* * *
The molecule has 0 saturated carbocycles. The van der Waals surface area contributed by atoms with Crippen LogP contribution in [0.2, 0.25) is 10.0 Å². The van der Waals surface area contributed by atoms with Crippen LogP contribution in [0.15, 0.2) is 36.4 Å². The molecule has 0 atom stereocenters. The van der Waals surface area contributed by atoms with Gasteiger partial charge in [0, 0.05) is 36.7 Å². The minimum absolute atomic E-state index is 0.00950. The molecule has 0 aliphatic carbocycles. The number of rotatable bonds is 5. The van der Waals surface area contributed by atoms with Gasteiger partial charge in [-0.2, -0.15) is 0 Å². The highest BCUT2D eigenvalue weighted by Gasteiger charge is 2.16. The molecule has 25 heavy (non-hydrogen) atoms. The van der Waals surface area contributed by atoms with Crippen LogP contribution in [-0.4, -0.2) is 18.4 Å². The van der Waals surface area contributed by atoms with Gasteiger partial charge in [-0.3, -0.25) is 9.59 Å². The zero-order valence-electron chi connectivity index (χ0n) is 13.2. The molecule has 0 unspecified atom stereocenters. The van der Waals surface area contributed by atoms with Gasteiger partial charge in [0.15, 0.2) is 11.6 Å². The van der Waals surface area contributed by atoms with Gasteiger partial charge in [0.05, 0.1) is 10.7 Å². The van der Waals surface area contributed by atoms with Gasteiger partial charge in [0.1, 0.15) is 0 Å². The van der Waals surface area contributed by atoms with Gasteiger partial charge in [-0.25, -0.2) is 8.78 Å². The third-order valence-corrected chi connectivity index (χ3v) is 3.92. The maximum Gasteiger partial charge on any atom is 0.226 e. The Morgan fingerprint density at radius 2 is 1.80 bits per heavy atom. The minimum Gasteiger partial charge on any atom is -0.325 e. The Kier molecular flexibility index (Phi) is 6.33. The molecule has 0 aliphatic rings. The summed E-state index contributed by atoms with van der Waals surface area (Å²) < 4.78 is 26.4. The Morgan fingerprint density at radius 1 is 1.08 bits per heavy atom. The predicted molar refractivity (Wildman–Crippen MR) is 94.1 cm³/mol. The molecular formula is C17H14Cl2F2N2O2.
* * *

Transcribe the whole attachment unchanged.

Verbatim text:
The molecule has 0 saturated carbocycles. The van der Waals surface area contributed by atoms with Crippen LogP contribution in [0.2, 0.25) is 10.0 Å². The van der Waals surface area contributed by atoms with Crippen LogP contribution in [0.15, 0.2) is 36.4 Å². The molecule has 0 atom stereocenters. The van der Waals surface area contributed by atoms with Gasteiger partial charge in [0, 0.05) is 36.7 Å². The minimum absolute atomic E-state index is 0.00950. The molecule has 0 aliphatic carbocycles. The number of rotatable bonds is 5. The van der Waals surface area contributed by atoms with Gasteiger partial charge in [-0.2, -0.15) is 0 Å². The highest BCUT2D eigenvalue weighted by Gasteiger charge is 2.16. The molecule has 25 heavy (non-hydrogen) atoms. The van der Waals surface area contributed by atoms with Crippen LogP contribution in [-0.4, -0.2) is 18.4 Å². The van der Waals surface area contributed by atoms with Gasteiger partial charge in [-0.3, -0.25) is 9.59 Å². The zero-order valence-electron chi connectivity index (χ0n) is 13.2. The molecule has 0 unspecified atom stereocenters. The van der Waals surface area contributed by atoms with Gasteiger partial charge in [0.15, 0.2) is 11.6 Å². The van der Waals surface area contributed by atoms with Gasteiger partial charge in [0.05, 0.1) is 10.7 Å². The van der Waals surface area contributed by atoms with Gasteiger partial charge in [0.1, 0.15) is 0 Å². The van der Waals surface area contributed by atoms with Gasteiger partial charge in [-0.25, -0.2) is 8.78 Å². The third-order valence-corrected chi connectivity index (χ3v) is 3.92. The maximum Gasteiger partial charge on any atom is 0.226 e. The Morgan fingerprint density at radius 2 is 1.80 bits per heavy atom. The minimum Gasteiger partial charge on any atom is -0.325 e. The Kier molecular flexibility index (Phi) is 6.33. The molecule has 0 aliphatic rings. The summed E-state index contributed by atoms with van der Waals surface area (Å²) < 4.78 is 26.4. The Morgan fingerprint density at radius 1 is 1.08 bits per heavy atom. The predicted molar refractivity (Wildman–Crippen MR) is 94.1 cm³/mol. The molecular formula is C17H14Cl2F2N2O2.